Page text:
Anti-radiation missile

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An anti-radiation missile (ARM) is intended to home on radar, or sometimes other electronic transmitters, and destroy them by blast and fragmentation. Typically, it homes on the radiation source, which may be the antenna rather than the harder-to-replace electronics.

Early ARM designs

Many ARMs, even modern ones, may be adaptations of other missiles. One of the earliest, the U.S. AGM-45 Shrike was created, in 1963, by the Naval Air Weapons Station China Lake by designing a radar-seeking guidance unit, replacing the existing semi-active radar homing guidance unit on an AIM-7 Sparrow air-to-air missile.[1]

The PRC attempted a copy of the Shrike, designated YJ-5, but did not meet with success. [2]

Israel adapted the Shrike for ground launch, from a tank chassis, the combination known as the Kilshon. A second stage motor was added to the missile, as is typical for air-launched missiles adapted to a ground-launched role, where they do not have the initial altitude and speed provided when released from an aircraft.

Contemporary ARM missiles and design approaches

France, the US and the UK have taken different design approaches for ARMs. Russian/Soviet design is more like the U.S. designs for the basic attack on surface radars, but also have explicitly addressed attacking dedicated C3I aircraft, including airborne warning and control. Some U.S. air-to-air missiles may have a secondary capability that can be used against airborne radar.


U.S. AGM-88 HARM missiles have extremely high speed, with the intention of destroying a surface to air missile's ground control before the SAM can strike.[3] To use the HARM, an aircraft needs to be equipped with the AN/ASQ-213 HARM Targeting System (HTS).[4] While the HARM can be launched by any aircraft with the HTS, its preferred carriers are the SEAD-specific F-16CJ Hornet (Block 50) and EA-6B Prowler electronic warfare aircraft.


The British BaE Systems ALARM, however, deploys a parachute so it can loiter over a battlefield, and then attack any of a set of radars that quickly turn on and off as a means of [[electronic protection]. [5]

French ARM

The French Martel and its successor, the Armat, are optimized for yet another doctrine. HARM is intended for a "quick-draw" exchange with a SAM, killing its radar before the launch aircraft can be hit. ALARM, and the cancelled U.S. TACIT RAINBOW, were intended to discourage radar use on a battlefield.

The French missiles, however, are optimized for planned missions to destroy specific radars; they have considerably longer range and a larger warhead than the U.S. or U.K. designs. While the latter mission could be used as defensive weapons against radars discovered during a general mission, the French version would be more likely to be used to take down early warning and ground controlled intercept, likely fixed, as part of a campaign against an integrated air defense system. [6]. The original Martel missile was part of a joint program between British BaE and French Matra, which produced two main variants: the UK-designed AJ 168 TV guided version, and the French-designed AS 37 anti-radiation version. In U.K practice, both versions were carried on maritime strike Buccaneeer aircraft. Only the AS37 was deployed by the French, on Mirage and Jaguar aircraft for land warfare.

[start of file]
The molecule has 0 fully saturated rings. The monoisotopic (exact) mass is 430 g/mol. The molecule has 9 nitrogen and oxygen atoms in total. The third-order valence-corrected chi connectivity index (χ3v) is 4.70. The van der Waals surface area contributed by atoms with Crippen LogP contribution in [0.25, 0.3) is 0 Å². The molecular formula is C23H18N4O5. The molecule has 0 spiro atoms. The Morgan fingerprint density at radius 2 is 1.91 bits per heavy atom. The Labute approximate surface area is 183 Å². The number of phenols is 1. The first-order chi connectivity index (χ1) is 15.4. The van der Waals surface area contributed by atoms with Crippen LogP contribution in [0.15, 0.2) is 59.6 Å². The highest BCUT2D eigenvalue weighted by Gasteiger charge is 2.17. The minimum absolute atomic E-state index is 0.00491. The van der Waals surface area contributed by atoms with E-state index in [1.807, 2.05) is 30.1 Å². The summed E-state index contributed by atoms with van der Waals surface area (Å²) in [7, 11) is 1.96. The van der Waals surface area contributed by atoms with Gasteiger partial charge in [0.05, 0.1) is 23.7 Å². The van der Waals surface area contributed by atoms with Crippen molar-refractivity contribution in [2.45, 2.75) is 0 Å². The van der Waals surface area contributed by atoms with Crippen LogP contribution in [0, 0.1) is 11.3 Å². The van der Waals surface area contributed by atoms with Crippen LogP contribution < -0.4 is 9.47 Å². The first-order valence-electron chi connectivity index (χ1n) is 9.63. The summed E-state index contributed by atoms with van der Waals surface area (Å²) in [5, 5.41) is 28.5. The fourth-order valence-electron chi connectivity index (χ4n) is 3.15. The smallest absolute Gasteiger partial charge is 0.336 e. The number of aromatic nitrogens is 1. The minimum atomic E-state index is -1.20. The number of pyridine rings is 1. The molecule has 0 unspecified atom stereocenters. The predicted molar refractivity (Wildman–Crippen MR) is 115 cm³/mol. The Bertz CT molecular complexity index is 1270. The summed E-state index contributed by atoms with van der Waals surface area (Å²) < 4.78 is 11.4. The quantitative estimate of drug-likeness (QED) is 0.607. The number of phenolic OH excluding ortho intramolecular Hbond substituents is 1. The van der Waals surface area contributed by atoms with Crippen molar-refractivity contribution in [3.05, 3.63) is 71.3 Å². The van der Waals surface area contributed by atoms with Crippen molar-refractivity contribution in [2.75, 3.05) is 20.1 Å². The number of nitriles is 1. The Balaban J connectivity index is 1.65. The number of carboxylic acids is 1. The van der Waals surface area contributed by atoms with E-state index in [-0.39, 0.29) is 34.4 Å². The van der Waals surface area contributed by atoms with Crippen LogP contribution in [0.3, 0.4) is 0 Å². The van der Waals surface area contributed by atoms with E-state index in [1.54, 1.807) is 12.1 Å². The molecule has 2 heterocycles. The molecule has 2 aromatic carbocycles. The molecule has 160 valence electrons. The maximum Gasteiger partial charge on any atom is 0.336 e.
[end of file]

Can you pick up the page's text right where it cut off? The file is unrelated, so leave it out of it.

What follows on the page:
Armat is a second generation of the AS 37, with the same flight characteristics and warhead, but more advanced electronics. It can engage both radars and jammers.

Soviet/Russian/PRC ARM

Originally a Soviet Zvezda Bureau design, the Kh-31P (NATO codename: AS-17C Krypton-C), now in Russian and Peoples Republic of China service, is a derivative of the Kh-31A (AS-17A) anti-shipping missile.[2] The PRC builds a licensed copy as the YJ-91. This ARM was optimized to attack the U.S. MIM-104 Patriot SAM.

Intended to attack AWACS aircraft, the Zvezda Bureau is working on a longer-range variant of the Kh-31P, with a second stage. Soviet and Russian designers have long been interested in ARMs to attack airborne search radars; the Vympel R-33 (NATO reporting name AA-9 AMOS), listed as an air-to-air missile, was seen as having U.S. E-2 Hawkeye and E-3 Sentry AWACS aircraft as its primary target.

Like an American long-range AAM, the AIM-54 Phoenix, which was designed together with the F-14 Tomcat fighter, the R-33 was designed as a joint system with the MiG-31 (fighter) ((NATO reporting name FOXHOUND). The Phoenix can home on jammers or enemy radars, although normally it uses its own powerful radar after initial guidance by the launching aircraft. With the retirement of the F-14 and Phoenix, the long-range US AAM is the AIM-120 AMRAAM, which has home-on-jam although specific antiradar modes have not been described.


  1. AGM-45 Shrike anti-radiation missile fact sheet, Hill Air Force Base, United States Air Force
  2. 2.0 2.1 KH-31P / YJ-91 anti-radiation missile,
  3. AGM-88 HARM, Federation of American Scientists
  4. Hura, M. et al., Chapter 10: Fighters and Weapons, Interoperability: A Continuing Challenge in Coalition Air Operations, RAND Corporation
  5. ALARM, Royal Air Force
  6. Kopp, Carlo, "The Matra Armat", Air Power Australia